The cause for the disaster at one of Britain's largest music festivals has finally been revealed.
A sub-standard batch of tent pegs, dangerously combined with cheap imported Chinese tent poles, have been named as the 'most likely' cause for a huge number of collapses at Glastonbury, last year.
Over 600 tents collapsed, in a number of fields, over the weekend in June 2010, injuring two people and causing 'shock and confusion' in many more.
The official police report, made public this week, stated categorically that bad workmanship in the tent manufacturing process was 'probably' to blame.
Gary Bladderfault, 18, told us "I was sleeping soundly with some bird I'd hooked up with, when I felt a waft of air on my face, next thing I know I was covered in fabric. It was frightening, not knowing what was happening!"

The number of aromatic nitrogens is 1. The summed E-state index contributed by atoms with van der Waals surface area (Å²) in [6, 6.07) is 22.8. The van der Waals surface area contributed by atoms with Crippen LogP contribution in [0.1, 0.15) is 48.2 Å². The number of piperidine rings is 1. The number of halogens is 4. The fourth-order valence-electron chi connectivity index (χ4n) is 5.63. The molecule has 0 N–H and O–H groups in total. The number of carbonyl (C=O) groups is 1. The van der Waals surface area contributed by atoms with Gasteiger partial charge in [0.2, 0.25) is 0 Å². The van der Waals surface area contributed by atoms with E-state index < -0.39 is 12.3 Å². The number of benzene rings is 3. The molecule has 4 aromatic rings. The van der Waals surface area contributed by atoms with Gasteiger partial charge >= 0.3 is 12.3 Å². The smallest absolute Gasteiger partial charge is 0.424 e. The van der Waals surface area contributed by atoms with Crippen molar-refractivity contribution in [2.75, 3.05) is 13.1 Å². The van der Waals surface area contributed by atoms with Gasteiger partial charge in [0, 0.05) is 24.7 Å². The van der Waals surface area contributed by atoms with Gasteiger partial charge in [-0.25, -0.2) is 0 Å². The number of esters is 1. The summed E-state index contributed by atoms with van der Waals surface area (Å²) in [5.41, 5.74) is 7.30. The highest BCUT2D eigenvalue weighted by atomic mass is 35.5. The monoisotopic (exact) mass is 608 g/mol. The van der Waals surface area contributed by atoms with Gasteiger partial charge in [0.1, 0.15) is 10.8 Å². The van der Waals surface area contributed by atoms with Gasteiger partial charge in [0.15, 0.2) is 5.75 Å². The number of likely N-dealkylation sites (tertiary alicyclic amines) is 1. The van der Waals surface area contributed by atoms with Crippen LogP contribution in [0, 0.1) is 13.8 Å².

Mary Sugarsnap, 32 said "I was alone when it happened. My partner was off getting a cheese toastie from a food vendor, when I heard a popping sound. Next thing I know my whole world came tumbling down. It took my boyfriend twenty minutes to get me out, he had to finish his sandwich. I was so scared trapped under all that blue sheeting, I know how earthquake victims feel, and it's not pleasant. I was totally unaware of where the door was and felt totally trapped."
Paramedics were on scene very quickly, with the fire brigade giving full support in the rescue operation.
Dave Jennings, head of the search and rescue team that evening, told us "our guys worked all through the night getting people out. I remember one girl got a serious scratch over her left eye, when one of the support poles came down on her. It was terrible! Not something I wish to repeat!"
Several festival goers were treated for severe bewilderment. "Waking up half drunk, to find yourself covered in lightweight fabric, is very disorienting," Jennings continued "we had many cases of people in shock. It was a war zone out there."
Tent manufacturers have been tasked with making full monetary reparations for their lack of care and substandard product testing.
Exact payouts are yet to be defined.
The case continues.